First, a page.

The renewable energy sector of the HVAC marketplace continues to make strides in acceptance and understanding from consumers, and the proof is in the numbers.
Per WaterFurnace Intl. Inc., more than 1 million geothermal (or ground-source) heat pumps are used in U.S. residential, commercial, and government buildings. And, that number is growing as U.S. homeowners install approximately 50,000 more geothermal heat pumps annually. Similarly, both wind and solar installations have risen steadily over the last decade, with solar accounting for 32 percent of the nation’s new generating capacity in 2014, besting the efforts of both wind energy and coal for the second consecutive year, per Scientific American.
LEARNING ON THE FLY
As renewable energy systems continue to become more desirable, the need for qualified installers continues to grow. According to the U.S. Bureau of Labor Statistics (BLS), the median pay for solar photovoltaic (PV) installers is $37,900 per year or $18.22 per hour. The sector is expected to grow at a 24 percent clip between now and 2022, employing 6,000 individuals, which, based on BLS statistics, is much faster than the average growth for all occupations.
The potential extension (or dismissal) of current federal renewable tax credits at the end of 2016 (see Page 10 for more details) and the improved efficiency of solar panels could also impact the demand for PV installers nationwide.
Those who already have the requisite training clearly have the upper hand as the market continues to emerge and take shape, as both manufacturers and contractors are adapting the technology.
“We have an on-the-job training certification step our dealers are trying to use,” said Derek Phillips, electrical engineer, Lennox Intl. Inc. “We want to keep solar installs as similar to HVAC installs as possible because that makes it better for the technicians. So, for us, the electrical equipment is similar, and the biggest learning curve actually comes from the roof work itself.”
Lennox’s SunSource Home Energy System, which was introduced to the marketplace in 2010, generates solar energy for initial use in a heat pump or air conditioner. When the heating or cooling system is not in use, the solar energy can be used to operate other appliances and electronics. Excess energy can then be sent back to the utility company.
“One of our solar program’s biggest goals has been and continues to be helping empower HVAC dealers,” said Phillips. “It’s a great pairing for dealers to adapt solar as part of their programs because it has many benefits. In the traditional offseason, it’s great for dealers to offer solar installations and to show customers.”
GAINING THE NECESSARY TRAINING
While an on-the-job training program, like the one offered at Lennox, can be a great asset, technicians may also consider attending an energy conservation or renewable energy program at a local technical college.
Drake State Technical College in Huntsville, Alabama, features an 800-square-foot renewable energy laboratory to teach students solar thermal, solar photovoltaic, and geothermal installations.
“We’ve had area contractors come to us and insist they need graduates with renewable energy training,” said John Reutter, president, Drake State, per AL.com. “We’re seeing more future jobs that require energy training.”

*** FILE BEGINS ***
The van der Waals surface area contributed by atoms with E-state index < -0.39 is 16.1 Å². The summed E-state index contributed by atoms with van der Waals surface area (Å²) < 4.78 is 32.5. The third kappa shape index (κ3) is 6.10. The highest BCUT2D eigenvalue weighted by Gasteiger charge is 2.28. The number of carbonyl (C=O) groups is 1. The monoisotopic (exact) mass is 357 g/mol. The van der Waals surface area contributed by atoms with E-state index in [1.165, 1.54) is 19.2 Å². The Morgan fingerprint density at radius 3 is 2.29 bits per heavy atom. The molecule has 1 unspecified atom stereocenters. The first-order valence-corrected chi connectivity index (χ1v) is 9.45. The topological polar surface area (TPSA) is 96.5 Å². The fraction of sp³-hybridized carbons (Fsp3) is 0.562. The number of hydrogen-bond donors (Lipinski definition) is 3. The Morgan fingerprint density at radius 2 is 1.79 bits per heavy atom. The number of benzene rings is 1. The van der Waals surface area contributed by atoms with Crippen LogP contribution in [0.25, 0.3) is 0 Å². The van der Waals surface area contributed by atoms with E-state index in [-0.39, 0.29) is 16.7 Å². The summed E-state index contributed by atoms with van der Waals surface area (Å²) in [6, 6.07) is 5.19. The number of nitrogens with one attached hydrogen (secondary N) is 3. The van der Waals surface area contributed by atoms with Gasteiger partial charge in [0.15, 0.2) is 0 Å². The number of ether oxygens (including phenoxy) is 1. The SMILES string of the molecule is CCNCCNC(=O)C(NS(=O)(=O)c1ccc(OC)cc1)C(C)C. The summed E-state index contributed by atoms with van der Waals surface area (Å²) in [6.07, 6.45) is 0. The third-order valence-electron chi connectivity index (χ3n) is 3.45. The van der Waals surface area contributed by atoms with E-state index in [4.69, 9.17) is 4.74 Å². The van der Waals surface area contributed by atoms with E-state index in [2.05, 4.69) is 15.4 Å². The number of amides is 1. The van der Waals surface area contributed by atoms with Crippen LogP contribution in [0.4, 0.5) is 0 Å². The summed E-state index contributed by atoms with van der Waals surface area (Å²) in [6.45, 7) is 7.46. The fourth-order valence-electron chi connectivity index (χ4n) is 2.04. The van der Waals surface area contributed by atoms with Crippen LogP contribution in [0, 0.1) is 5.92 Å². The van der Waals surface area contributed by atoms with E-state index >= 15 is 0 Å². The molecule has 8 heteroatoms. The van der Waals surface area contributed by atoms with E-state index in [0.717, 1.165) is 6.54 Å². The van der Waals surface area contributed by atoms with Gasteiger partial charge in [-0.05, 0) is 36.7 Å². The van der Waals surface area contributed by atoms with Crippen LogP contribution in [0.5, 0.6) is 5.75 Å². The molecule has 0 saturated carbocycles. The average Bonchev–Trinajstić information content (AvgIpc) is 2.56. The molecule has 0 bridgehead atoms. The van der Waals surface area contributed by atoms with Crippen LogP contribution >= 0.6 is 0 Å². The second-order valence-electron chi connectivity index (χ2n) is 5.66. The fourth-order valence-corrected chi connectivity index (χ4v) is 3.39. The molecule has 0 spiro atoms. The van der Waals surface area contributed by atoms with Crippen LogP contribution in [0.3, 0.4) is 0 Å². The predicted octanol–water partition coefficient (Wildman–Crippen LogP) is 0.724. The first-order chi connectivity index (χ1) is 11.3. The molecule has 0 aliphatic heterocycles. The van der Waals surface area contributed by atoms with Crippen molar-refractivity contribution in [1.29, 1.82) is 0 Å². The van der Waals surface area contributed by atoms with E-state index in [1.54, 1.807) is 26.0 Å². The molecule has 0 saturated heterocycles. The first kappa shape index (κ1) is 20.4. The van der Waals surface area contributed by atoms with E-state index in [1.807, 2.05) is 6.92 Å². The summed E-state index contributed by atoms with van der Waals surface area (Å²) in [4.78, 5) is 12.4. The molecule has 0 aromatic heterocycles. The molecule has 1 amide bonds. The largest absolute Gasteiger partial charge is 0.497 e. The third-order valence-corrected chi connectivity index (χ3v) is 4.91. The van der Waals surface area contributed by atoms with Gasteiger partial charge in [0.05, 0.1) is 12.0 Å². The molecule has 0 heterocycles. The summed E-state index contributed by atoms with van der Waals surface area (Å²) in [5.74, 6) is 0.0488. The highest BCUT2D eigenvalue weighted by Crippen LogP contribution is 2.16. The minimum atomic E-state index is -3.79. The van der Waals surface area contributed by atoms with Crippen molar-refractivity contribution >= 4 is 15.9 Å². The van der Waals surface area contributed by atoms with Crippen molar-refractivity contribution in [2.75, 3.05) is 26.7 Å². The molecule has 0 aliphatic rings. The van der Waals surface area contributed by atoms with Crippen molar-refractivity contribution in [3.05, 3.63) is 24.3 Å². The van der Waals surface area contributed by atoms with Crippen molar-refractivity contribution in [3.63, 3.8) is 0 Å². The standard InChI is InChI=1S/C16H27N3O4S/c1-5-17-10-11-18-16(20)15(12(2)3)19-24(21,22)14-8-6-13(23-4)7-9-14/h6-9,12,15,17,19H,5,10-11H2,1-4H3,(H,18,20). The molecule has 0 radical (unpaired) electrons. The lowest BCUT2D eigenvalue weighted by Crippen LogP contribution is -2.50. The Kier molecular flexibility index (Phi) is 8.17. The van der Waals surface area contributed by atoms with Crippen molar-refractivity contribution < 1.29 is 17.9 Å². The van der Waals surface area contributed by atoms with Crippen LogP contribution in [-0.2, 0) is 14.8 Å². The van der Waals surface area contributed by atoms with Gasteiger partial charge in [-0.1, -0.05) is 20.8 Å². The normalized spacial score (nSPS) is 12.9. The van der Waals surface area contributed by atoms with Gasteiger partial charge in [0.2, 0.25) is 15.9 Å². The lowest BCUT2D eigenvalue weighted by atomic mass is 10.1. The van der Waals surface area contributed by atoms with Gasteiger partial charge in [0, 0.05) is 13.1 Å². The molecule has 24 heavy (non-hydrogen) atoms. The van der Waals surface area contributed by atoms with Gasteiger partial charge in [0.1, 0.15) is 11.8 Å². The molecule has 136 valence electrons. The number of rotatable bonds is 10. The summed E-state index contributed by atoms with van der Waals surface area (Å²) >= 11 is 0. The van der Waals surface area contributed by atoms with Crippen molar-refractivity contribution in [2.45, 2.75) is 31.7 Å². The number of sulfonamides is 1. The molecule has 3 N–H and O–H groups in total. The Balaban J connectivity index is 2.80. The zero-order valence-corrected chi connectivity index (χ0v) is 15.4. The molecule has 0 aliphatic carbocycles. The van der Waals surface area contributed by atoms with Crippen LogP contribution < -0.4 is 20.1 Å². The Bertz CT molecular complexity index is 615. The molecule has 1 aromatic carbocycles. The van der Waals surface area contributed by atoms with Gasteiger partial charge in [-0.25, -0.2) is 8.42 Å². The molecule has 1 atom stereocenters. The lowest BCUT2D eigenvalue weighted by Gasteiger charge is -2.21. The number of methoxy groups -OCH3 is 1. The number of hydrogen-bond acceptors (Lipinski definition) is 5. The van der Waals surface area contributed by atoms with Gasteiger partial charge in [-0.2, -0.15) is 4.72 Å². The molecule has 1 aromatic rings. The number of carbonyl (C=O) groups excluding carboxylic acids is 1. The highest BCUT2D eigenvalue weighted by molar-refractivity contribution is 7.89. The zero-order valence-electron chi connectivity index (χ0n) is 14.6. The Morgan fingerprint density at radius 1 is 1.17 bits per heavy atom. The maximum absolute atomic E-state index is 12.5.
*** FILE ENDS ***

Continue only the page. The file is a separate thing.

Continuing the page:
At Northwestern Michigan College (NMC) in Traverse City, Michigan, an associate of applied science degree is offered in renewable energy technology. The NMC coursework takes place within a mobile solar lab, a geothermal heat pump lab, a solar thermal system, and an 8-kW grid-interconnected solar array.
Outside of traditional courses, such as those offered at Drake State and NMC, an abundance of HVAC training is occurring online, courtesy of organizations like Solar Energy Intl.
In other words, if a technician or HVAC student has the desire to become educated and trained in renewables, the opportunities are readily available across the country.
“There is a big portion of renewables training that we need to teach our technicians,” said Vaughan Woodruff, owner, Insource Renewables, Pittsfield, Maine. “Half of them come in with very little to no experience with solar technology. Our business is fairly small, but we’re about the average size for the solar industry. What we tend to do is build our staff around the people who make it up. We conduct internal training if a technician fits in with what we’re about. We have five folks with some sort of educational background in solar, and other folks we train firsthand.”
Josh Teekell, CEO and cofounder, Mistbox, also mentioned it’s important consumers and technicians realize all that solar entails before getting involved.
“With regard to HVAC, when people think of solar, they only think of the solar panels on their houses or maybe a light along their walkway,” said Teekell. “Applications for more solar consumer products have come a long way in a short amount of time, and consumption is much better and has a higher potential to power Internet of Things (IoT) products. In general, consumers and contractors need to become more aware. In some ways, this is an uphill battle, because people don’t fully understand the technology yet.”
While many may not have a firm grasp on the technology just yet, the growth of renewables is undeniable, and it will be interesting to see if the projections given out by the BLS prove true in the coming years.
Publication date: 8/31/2015